Door to China
Hong Kong is the gateway to the world’s “most interesting market,” says the head of the city’s Italian Chamber of Commerce.
01 October 2014
Fabio De Rosa is President of the Italian Chamber of Commerce, Hong Kong and Macao. A banker by profession, Mr De Rosa has been President of the Chamber since March 2005 and operates FADER Consulting, a Hong Kong-based advisory firm focused on business links between Hong Kong, the Chinese mainland and Italy. Mr De Rosa will take part in the “Think Asia, Think Hong Kong” event, to be held in Milan later this month.
What is the trend when it comes to Italian companies setting up in Hong Kong?
Over the last few years, we have seen an increase of Italian companies in Hong Kong. One of the main reasons has been the [sovereign debt and monetary] crisis back in Europe, which forced some to look abroad. Hong Kong, in my opinion, is a good compromise for many Italian companies that haven’t yet looked at Asia, because Hong Kong gives support to foreigners, which is not exactly what happens in other countries in Asia.
How is that trend reflected in terms of the make-up in the Chamber’s membership?
We’ve seen an increase in members [to 250 now from 70 in 2005], over the last few years. I have been President for the last 10 years, so the members then were completely different. Nowadays you don’t only have the large Italian companies in the fashion sector here in Hong Kong, the ones that have traditionally set up their bases for business here; there’s also a lot more [small and medium-sized enterprises] SMEs which, in my opinion, still represent the bulk of the Italian economy.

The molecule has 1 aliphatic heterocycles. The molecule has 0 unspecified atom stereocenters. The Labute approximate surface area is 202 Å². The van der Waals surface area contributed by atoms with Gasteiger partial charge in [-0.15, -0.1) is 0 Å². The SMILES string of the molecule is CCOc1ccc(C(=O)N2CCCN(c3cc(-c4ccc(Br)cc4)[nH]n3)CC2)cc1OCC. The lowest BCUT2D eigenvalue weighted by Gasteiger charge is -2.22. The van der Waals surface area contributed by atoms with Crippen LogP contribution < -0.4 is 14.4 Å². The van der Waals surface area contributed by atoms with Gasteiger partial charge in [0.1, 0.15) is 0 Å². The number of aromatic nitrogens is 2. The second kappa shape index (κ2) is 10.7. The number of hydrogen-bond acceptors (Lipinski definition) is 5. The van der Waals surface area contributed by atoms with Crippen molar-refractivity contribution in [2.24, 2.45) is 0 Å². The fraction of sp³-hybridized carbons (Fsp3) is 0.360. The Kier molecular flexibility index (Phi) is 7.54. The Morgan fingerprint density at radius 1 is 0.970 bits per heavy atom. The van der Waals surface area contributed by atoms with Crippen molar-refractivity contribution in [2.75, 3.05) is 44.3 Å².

What are the key Italian sectors making use of Hong Kong these days?
Of course, it’s fashion, food and beverages, design – what Italy is known for around the world. But I would add a number of other sectors, like logistics. We have a large number of Italian companies here that have done very, very good business, taking advantage of the incredible logistics platform that Hong Kong and Guangdong [Province, on the Chinese mainland] provide. I would also say machinery is one of the most important Italian sectors in terms of export, and this is reflected in Hong Kong as well.
What are the demographics for the types of Italian nationals coming to Hong Kong?
When I arrived in 1996, most of the people arriving in Hong Kong were aged in their 40s, more senior people. Now, you see a lot of younger people who are more capable from the language skills point of view. For them, there are great opportunities to grow. At the same time this is a great opportunity for Italian companies that cannot afford a senior manager, to have someone here promoting their services and products.
You are moderating a panel on “selling to China” at the “Think Asia, Think Hong Kong” event in Italy. What are the key elements for success in sales on the mainland today?
I think the way Hong Kong has developed – through trading companies – provides the perfect conduit for European companies to sell their products into the Chinese mainland. You have the language skills, the competence and the relationships, which is what Hong Kong is about. Certainly, it is the most important “door” to the most interesting market, which is the Pearl River Delta market on the mainland. It has over 200 million consumers with exceptionally high spending power, which has developed to a level comparable with Europe.
What is the impact of this influx of Italian companies on other companies back home?
When I was a banker, most of the time when I asked new clients why they came to Hong Kong they would tell me, “because my main competitor in the next village has set up an office in Hong Kong. I need to be close to him, to monitor him.” So definitely, the fact that you have many Italian companies here will have an impact and many more will decide to come to Hong Kong.
- Logistics & Supply Chain
- Hong Kong
- Western Europe